As always, the Londolozi blog contributors have managed to capture some truly amazing images this month. Looking back I am struck particularly by the quality of the photographs of leopards in some of their most startlingly vulnerable moments. Some of these images are from recent sightings and some from old but one thing is for certain, the Londolozi Leopard’s legacy lives on. Having said this, I think my favourite image is Sean Cresswell’s silhouette of the Land Rovers parked and ready for safari as dawn breaks. For me, it captures the essence of safari, which means journey. When I look at this photograph I can’t help but wonder what amazing adventures we’re going to find ourselves in today.
Take a look at some of the adventures we experienced this last month…
The Tamboti female carries one of her tiny cubs as she moves them from one den site to another. Trevor McCall-Peat was lucky enough to capture this image as she crossed a clearing and with the use of a long lens, he was able to capture this stunning image without having to get too close. Photograph by Trevor McCall- Peat.
A close up of a Mhangeni lionesses’ eye. A powerful photograph by Sean Cresswell
A young elephant feels brave and decides to show off how big he can look when his ears are spread out. After only a few paces though he decided to scurry back to his mother with his tail between his legs. Photograph by Kevin Power
A flap-necked chameleon caught in the act of moving across the road, something they normally do when they’re looking for a mate. These animals have independently rotating eyes that allow them to see in an almost 360 degree arc. Photograph by Simon Smit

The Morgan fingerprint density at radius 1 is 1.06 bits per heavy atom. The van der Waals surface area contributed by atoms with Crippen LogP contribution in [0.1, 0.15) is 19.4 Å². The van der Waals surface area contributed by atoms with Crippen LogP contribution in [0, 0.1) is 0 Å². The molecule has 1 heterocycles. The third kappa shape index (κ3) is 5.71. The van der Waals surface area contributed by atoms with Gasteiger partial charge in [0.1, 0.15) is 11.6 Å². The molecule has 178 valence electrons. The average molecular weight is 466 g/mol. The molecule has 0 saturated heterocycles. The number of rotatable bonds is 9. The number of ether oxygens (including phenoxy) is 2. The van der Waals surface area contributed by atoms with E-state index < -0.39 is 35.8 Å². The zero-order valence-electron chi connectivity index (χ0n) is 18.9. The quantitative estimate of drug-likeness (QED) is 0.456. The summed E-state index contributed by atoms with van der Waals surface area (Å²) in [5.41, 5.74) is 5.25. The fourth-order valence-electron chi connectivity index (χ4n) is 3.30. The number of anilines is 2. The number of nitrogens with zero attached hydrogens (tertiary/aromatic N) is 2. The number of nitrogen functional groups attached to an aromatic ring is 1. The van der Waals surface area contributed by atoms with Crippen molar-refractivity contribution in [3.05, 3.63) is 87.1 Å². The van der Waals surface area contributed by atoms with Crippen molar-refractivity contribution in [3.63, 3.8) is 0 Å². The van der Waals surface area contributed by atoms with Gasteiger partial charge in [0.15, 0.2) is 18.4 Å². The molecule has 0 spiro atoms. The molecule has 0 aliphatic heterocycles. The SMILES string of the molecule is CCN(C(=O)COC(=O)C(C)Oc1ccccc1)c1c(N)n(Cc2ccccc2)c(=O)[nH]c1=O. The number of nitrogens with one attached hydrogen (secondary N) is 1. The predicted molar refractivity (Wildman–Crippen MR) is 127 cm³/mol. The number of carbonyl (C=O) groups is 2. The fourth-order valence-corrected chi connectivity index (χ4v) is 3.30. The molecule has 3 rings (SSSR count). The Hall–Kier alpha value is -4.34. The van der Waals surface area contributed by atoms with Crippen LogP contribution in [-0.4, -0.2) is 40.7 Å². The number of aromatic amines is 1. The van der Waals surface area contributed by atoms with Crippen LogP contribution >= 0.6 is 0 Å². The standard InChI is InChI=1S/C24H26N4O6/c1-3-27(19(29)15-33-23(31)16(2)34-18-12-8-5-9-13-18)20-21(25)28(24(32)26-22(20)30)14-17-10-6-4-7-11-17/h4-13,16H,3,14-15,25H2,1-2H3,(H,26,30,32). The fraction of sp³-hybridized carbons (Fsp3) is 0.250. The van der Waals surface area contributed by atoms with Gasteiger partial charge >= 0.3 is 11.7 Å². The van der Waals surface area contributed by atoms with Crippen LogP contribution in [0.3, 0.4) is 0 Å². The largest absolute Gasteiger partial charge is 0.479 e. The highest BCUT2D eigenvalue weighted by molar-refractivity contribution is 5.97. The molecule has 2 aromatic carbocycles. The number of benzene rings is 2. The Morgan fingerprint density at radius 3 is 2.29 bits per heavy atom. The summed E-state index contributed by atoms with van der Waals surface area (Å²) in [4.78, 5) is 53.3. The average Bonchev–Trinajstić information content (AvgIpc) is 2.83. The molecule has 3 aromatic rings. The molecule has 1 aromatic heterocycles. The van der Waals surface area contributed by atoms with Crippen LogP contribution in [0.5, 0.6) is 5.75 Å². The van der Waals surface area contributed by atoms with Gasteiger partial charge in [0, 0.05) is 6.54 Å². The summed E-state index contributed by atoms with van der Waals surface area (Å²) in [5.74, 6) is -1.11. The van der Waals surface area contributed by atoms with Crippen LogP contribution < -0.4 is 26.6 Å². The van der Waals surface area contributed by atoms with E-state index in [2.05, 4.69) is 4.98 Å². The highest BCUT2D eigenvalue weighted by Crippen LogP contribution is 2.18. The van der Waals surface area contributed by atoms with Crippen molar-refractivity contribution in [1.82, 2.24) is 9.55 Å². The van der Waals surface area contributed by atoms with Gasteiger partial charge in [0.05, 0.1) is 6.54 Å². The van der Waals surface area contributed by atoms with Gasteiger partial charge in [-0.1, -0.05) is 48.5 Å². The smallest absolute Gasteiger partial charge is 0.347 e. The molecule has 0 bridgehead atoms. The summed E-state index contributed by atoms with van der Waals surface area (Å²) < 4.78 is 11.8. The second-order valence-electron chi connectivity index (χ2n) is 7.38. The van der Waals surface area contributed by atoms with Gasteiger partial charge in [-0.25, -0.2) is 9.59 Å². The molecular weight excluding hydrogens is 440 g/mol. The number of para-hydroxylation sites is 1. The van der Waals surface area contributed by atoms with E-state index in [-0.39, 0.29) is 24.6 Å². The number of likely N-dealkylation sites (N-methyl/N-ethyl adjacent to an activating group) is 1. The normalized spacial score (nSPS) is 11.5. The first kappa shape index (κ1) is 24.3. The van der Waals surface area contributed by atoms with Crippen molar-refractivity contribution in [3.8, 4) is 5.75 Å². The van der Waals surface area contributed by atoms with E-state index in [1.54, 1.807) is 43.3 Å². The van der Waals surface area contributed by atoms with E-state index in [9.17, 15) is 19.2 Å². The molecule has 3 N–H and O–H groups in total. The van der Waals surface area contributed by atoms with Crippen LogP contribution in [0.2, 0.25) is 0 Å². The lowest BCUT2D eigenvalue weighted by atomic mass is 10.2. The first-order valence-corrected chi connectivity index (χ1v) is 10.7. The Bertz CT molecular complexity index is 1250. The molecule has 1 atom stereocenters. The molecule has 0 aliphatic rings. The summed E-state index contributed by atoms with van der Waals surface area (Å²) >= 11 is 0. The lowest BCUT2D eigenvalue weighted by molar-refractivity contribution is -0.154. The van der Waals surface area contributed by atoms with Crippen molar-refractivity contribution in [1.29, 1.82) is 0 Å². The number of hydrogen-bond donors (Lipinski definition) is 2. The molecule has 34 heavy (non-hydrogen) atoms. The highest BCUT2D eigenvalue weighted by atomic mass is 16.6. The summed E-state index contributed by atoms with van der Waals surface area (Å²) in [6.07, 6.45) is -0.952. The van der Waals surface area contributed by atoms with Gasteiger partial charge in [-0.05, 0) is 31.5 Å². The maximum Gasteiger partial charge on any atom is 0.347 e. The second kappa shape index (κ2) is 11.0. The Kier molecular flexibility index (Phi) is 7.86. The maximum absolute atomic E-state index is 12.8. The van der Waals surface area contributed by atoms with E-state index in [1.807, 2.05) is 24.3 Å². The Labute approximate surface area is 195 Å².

The Tamboti female rests on a fallen tree as her two cubs peer out from the safety of the root system. This was only a temporary den site and the perfect combination of timing and photographic skill here makes for a superb image. Photograph by Don Heyneke
As day breaks, the newly risen sun silhouettes the vehicles readied for game drive in Varty Camp car park. This scene is one that greets guests and rangers every morning before they set out for the morning’s adventures here at Londolozi. Photograph by Sean Cresswell
Two Majingilane male lions cross over the Sand River, in unison. The timing in this photograph is what makes it so extraordinary. Photo by David Dampier
The Mashaba female leopard grabs and hoists an impala kill as her youngster prepares to launch herself onto it. There is great contention as to whether this photograph or the next one taken by Lucien Beaumont is better. Personally I think this image has such great movement in it and has really captured the energy and strength required by a leopard to hoist a kill. The cub preparing to launch itself at the kill also adds to the suspense of the image. Click on this link to view the blog itself and to see which photograph you prefer more. Photograph by Lucien Beaumont, Private Guide.
A vervet monkey scans the tree tops as it’s youngster watches others in the troop. As she looks skyward, she catches some dappled light in her eye, creating this beautiful image. Photograph by Simon Smit
The Maxabene female snarls at a hyena, the backlight illuminating her breath in the cool air. This photograph was taken many years ago and this leopard was last seen in 2012 but it still remains one of David’s favourite photographs to date. Photograph by David Dampier
Photographs by Trevor McCall-Peat, Simon Smit, Sean Cresswell, Kevin Power, Don Heyneke, David Dampier and Lucien Beaumont
Compiled by Amy Attenborough